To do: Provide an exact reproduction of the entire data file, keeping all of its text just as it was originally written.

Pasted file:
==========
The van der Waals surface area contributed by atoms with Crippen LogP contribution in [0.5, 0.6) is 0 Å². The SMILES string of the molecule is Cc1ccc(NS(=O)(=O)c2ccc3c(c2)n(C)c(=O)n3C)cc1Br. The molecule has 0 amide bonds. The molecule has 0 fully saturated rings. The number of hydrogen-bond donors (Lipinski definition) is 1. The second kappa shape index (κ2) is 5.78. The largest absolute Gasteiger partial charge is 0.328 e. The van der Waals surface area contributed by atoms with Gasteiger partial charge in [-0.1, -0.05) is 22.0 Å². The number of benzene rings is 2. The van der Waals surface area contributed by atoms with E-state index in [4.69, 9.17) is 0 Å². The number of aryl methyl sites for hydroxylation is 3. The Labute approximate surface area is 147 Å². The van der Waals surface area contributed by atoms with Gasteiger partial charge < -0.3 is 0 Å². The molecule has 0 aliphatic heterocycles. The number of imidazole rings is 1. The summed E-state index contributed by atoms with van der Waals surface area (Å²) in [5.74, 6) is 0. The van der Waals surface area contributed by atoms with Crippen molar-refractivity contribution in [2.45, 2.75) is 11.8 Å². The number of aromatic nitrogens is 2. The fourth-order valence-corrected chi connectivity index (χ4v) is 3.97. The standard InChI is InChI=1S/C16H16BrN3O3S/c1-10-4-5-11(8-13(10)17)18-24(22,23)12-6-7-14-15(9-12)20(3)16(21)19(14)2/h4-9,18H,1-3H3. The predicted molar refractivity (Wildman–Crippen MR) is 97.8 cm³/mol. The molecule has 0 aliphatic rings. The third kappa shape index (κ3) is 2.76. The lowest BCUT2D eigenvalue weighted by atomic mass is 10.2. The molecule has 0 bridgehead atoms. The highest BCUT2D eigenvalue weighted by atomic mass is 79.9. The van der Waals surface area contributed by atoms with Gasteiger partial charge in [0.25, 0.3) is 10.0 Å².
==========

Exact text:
The van der Waals surface area contributed by atoms with Crippen LogP contribution in [0.5, 0.6) is 0 Å². The SMILES string of the molecule is Cc1ccc(NS(=O)(=O)c2ccc3c(c2)n(C)c(=O)n3C)cc1Br. The molecule has 0 amide bonds. The molecule has 0 fully saturated rings. The number of hydrogen-bond donors (Lipinski definition) is 1. The second kappa shape index (κ2) is 5.78. The largest absolute Gasteiger partial charge is 0.328 e. The van der Waals surface area contributed by atoms with Gasteiger partial charge in [-0.1, -0.05) is 22.0 Å². The number of benzene rings is 2. The van der Waals surface area contributed by atoms with E-state index in [4.69, 9.17) is 0 Å². The number of aryl methyl sites for hydroxylation is 3. The Labute approximate surface area is 147 Å². The van der Waals surface area contributed by atoms with Gasteiger partial charge < -0.3 is 0 Å². The molecule has 0 aliphatic heterocycles. The number of imidazole rings is 1. The summed E-state index contributed by atoms with van der Waals surface area (Å²) in [5.74, 6) is 0. The van der Waals surface area contributed by atoms with Crippen molar-refractivity contribution in [2.45, 2.75) is 11.8 Å². The number of aromatic nitrogens is 2. The fourth-order valence-corrected chi connectivity index (χ4v) is 3.97. The standard InChI is InChI=1S/C16H16BrN3O3S/c1-10-4-5-11(8-13(10)17)18-24(22,23)12-6-7-14-15(9-12)20(3)16(21)19(14)2/h4-9,18H,1-3H3. The predicted molar refractivity (Wildman–Crippen MR) is 97.8 cm³/mol. The molecule has 0 aliphatic rings. The third kappa shape index (κ3) is 2.76. The lowest BCUT2D eigenvalue weighted by atomic mass is 10.2. The molecule has 0 bridgehead atoms. The highest BCUT2D eigenvalue weighted by atomic mass is 79.9. The van der Waals surface area contributed by atoms with Gasteiger partial charge in [0.25, 0.3) is 10.0 Å².